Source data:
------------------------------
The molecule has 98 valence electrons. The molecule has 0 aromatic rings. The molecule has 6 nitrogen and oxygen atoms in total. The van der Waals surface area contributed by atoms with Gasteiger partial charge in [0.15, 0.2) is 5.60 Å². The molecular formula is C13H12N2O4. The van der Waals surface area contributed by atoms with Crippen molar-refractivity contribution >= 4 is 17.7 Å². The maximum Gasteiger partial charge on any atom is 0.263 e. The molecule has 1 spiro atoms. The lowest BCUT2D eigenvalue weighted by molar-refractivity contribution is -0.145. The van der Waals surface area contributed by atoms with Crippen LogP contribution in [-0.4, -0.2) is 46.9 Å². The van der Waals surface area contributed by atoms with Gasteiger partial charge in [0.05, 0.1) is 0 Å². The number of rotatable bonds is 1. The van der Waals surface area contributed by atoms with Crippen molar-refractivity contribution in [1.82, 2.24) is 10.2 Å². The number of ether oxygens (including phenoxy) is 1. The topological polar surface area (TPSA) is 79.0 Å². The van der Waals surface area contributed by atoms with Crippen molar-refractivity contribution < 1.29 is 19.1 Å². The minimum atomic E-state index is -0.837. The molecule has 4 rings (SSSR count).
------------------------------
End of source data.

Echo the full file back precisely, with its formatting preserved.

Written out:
The molecule has 98 valence electrons. The molecule has 0 aromatic rings. The molecule has 6 nitrogen and oxygen atoms in total. The van der Waals surface area contributed by atoms with Gasteiger partial charge in [0.15, 0.2) is 5.60 Å². The molecular formula is C13H12N2O4. The van der Waals surface area contributed by atoms with Crippen molar-refractivity contribution >= 4 is 17.7 Å². The maximum Gasteiger partial charge on any atom is 0.263 e. The molecule has 1 spiro atoms. The lowest BCUT2D eigenvalue weighted by molar-refractivity contribution is -0.145. The van der Waals surface area contributed by atoms with Crippen LogP contribution in [-0.4, -0.2) is 46.9 Å². The van der Waals surface area contributed by atoms with Gasteiger partial charge in [0.05, 0.1) is 0 Å². The number of rotatable bonds is 1. The van der Waals surface area contributed by atoms with Crippen molar-refractivity contribution in [1.82, 2.24) is 10.2 Å². The number of ether oxygens (including phenoxy) is 1. The topological polar surface area (TPSA) is 79.0 Å². The van der Waals surface area contributed by atoms with Crippen molar-refractivity contribution < 1.29 is 19.1 Å². The minimum atomic E-state index is -0.837. The molecule has 4 rings (SSSR count).